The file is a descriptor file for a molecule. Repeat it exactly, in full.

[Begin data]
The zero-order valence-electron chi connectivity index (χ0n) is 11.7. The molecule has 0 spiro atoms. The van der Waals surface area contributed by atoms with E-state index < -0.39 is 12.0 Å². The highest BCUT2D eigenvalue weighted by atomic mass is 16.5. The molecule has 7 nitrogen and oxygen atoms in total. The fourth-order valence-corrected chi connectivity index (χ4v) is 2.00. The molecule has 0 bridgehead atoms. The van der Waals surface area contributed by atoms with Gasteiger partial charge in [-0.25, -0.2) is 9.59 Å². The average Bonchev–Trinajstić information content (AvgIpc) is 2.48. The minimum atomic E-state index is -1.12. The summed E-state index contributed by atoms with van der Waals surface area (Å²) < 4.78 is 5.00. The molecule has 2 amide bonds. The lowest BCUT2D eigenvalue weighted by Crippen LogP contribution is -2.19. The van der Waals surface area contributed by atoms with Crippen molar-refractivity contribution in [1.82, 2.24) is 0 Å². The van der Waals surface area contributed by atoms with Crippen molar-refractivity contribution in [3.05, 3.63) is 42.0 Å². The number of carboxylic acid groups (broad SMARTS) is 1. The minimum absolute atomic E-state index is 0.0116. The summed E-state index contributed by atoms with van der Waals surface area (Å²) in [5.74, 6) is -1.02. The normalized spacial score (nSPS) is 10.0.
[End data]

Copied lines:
The zero-order valence-electron chi connectivity index (χ0n) is 11.7. The molecule has 0 spiro atoms. The van der Waals surface area contributed by atoms with E-state index < -0.39 is 12.0 Å². The highest BCUT2D eigenvalue weighted by atomic mass is 16.5. The molecule has 7 nitrogen and oxygen atoms in total. The fourth-order valence-corrected chi connectivity index (χ4v) is 2.00. The molecule has 0 bridgehead atoms. The van der Waals surface area contributed by atoms with Gasteiger partial charge in [-0.25, -0.2) is 9.59 Å². The average Bonchev–Trinajstić information content (AvgIpc) is 2.48. The minimum atomic E-state index is -1.12. The summed E-state index contributed by atoms with van der Waals surface area (Å²) < 4.78 is 5.00. The molecule has 2 amide bonds. The lowest BCUT2D eigenvalue weighted by Crippen LogP contribution is -2.19. The van der Waals surface area contributed by atoms with Crippen molar-refractivity contribution in [1.82, 2.24) is 0 Å². The van der Waals surface area contributed by atoms with Crippen molar-refractivity contribution in [3.05, 3.63) is 42.0 Å². The number of carboxylic acid groups (broad SMARTS) is 1. The minimum absolute atomic E-state index is 0.0116. The summed E-state index contributed by atoms with van der Waals surface area (Å²) in [5.74, 6) is -1.02. The normalized spacial score (nSPS) is 10.0.